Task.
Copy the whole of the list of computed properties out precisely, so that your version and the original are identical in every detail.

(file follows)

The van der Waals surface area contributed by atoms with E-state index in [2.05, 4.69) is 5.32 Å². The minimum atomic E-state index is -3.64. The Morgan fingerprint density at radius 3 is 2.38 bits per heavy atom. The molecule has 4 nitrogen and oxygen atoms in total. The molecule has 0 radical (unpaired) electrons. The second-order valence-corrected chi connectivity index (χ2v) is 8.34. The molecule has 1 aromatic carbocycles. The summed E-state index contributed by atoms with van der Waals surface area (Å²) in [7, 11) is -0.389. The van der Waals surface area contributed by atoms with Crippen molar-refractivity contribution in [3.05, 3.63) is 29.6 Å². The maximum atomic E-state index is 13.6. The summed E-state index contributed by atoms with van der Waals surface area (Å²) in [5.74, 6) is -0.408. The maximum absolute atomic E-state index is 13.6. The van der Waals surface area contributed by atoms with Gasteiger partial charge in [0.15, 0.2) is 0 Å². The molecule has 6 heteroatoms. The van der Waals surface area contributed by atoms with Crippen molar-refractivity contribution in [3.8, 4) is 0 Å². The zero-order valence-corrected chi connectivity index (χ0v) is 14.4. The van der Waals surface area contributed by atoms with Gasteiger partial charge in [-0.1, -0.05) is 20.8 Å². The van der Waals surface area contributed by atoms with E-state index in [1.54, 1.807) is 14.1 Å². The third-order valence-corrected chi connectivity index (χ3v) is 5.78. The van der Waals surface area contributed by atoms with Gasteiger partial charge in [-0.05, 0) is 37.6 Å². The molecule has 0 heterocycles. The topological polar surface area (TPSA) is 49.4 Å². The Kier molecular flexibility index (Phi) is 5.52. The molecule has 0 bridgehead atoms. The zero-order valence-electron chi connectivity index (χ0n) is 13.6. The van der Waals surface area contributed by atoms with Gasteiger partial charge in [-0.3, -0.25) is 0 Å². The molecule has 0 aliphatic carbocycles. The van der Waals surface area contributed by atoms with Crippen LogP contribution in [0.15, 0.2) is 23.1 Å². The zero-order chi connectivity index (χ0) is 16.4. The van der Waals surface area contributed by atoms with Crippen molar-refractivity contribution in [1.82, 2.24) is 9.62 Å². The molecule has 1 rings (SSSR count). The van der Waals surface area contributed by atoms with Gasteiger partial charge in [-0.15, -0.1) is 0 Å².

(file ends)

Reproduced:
The van der Waals surface area contributed by atoms with E-state index in [2.05, 4.69) is 5.32 Å². The minimum atomic E-state index is -3.64. The Morgan fingerprint density at radius 3 is 2.38 bits per heavy atom. The molecule has 4 nitrogen and oxygen atoms in total. The molecule has 0 radical (unpaired) electrons. The second-order valence-corrected chi connectivity index (χ2v) is 8.34. The molecule has 1 aromatic carbocycles. The summed E-state index contributed by atoms with van der Waals surface area (Å²) in [7, 11) is -0.389. The van der Waals surface area contributed by atoms with Crippen molar-refractivity contribution in [3.05, 3.63) is 29.6 Å². The maximum atomic E-state index is 13.6. The summed E-state index contributed by atoms with van der Waals surface area (Å²) in [5.74, 6) is -0.408. The maximum absolute atomic E-state index is 13.6. The van der Waals surface area contributed by atoms with Gasteiger partial charge in [0.15, 0.2) is 0 Å². The molecule has 6 heteroatoms. The van der Waals surface area contributed by atoms with Crippen molar-refractivity contribution in [3.8, 4) is 0 Å². The zero-order valence-corrected chi connectivity index (χ0v) is 14.4. The van der Waals surface area contributed by atoms with Gasteiger partial charge in [-0.1, -0.05) is 20.8 Å². The van der Waals surface area contributed by atoms with E-state index in [1.54, 1.807) is 14.1 Å². The third-order valence-corrected chi connectivity index (χ3v) is 5.78. The van der Waals surface area contributed by atoms with Gasteiger partial charge in [-0.05, 0) is 37.6 Å². The molecule has 0 heterocycles. The topological polar surface area (TPSA) is 49.4 Å². The Kier molecular flexibility index (Phi) is 5.52. The molecule has 0 bridgehead atoms. The zero-order valence-electron chi connectivity index (χ0n) is 13.6. The van der Waals surface area contributed by atoms with Gasteiger partial charge in [-0.3, -0.25) is 0 Å². The molecule has 0 aliphatic carbocycles. The van der Waals surface area contributed by atoms with Crippen LogP contribution in [0.15, 0.2) is 23.1 Å². The zero-order chi connectivity index (χ0) is 16.4. The van der Waals surface area contributed by atoms with Crippen molar-refractivity contribution in [1.82, 2.24) is 9.62 Å². The molecule has 1 rings (SSSR count). The van der Waals surface area contributed by atoms with Gasteiger partial charge in [-0.15, -0.1) is 0 Å².